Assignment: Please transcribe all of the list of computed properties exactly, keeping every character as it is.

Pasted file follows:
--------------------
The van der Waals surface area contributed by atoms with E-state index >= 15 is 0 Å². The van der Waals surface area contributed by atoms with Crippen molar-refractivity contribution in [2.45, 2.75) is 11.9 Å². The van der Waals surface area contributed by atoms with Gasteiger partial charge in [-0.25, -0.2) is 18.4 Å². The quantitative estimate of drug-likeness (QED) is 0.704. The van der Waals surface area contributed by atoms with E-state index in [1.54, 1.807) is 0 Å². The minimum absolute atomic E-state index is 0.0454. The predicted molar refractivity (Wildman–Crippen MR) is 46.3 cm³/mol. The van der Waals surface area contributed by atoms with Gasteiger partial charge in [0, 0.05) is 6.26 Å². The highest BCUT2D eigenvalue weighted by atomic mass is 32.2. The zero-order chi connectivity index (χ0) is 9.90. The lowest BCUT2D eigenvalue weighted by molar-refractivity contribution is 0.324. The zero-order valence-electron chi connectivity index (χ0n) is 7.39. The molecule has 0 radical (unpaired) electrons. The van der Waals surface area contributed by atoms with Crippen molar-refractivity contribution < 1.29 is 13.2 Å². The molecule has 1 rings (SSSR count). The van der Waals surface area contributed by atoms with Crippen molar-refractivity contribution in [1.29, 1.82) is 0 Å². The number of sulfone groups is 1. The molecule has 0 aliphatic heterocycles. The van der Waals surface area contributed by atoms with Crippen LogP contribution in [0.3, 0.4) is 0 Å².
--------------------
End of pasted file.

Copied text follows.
The van der Waals surface area contributed by atoms with E-state index >= 15 is 0 Å². The van der Waals surface area contributed by atoms with Crippen molar-refractivity contribution in [2.45, 2.75) is 11.9 Å². The van der Waals surface area contributed by atoms with Gasteiger partial charge in [-0.25, -0.2) is 18.4 Å². The quantitative estimate of drug-likeness (QED) is 0.704. The van der Waals surface area contributed by atoms with E-state index in [1.54, 1.807) is 0 Å². The minimum absolute atomic E-state index is 0.0454. The predicted molar refractivity (Wildman–Crippen MR) is 46.3 cm³/mol. The van der Waals surface area contributed by atoms with Gasteiger partial charge in [0, 0.05) is 6.26 Å². The highest BCUT2D eigenvalue weighted by atomic mass is 32.2. The zero-order chi connectivity index (χ0) is 9.90. The lowest BCUT2D eigenvalue weighted by molar-refractivity contribution is 0.324. The zero-order valence-electron chi connectivity index (χ0n) is 7.39. The molecule has 0 radical (unpaired) electrons. The van der Waals surface area contributed by atoms with Crippen molar-refractivity contribution < 1.29 is 13.2 Å². The molecule has 1 rings (SSSR count). The van der Waals surface area contributed by atoms with Crippen molar-refractivity contribution in [1.29, 1.82) is 0 Å². The number of sulfone groups is 1. The molecule has 0 aliphatic heterocycles. The van der Waals surface area contributed by atoms with Crippen LogP contribution in [0.3, 0.4) is 0 Å².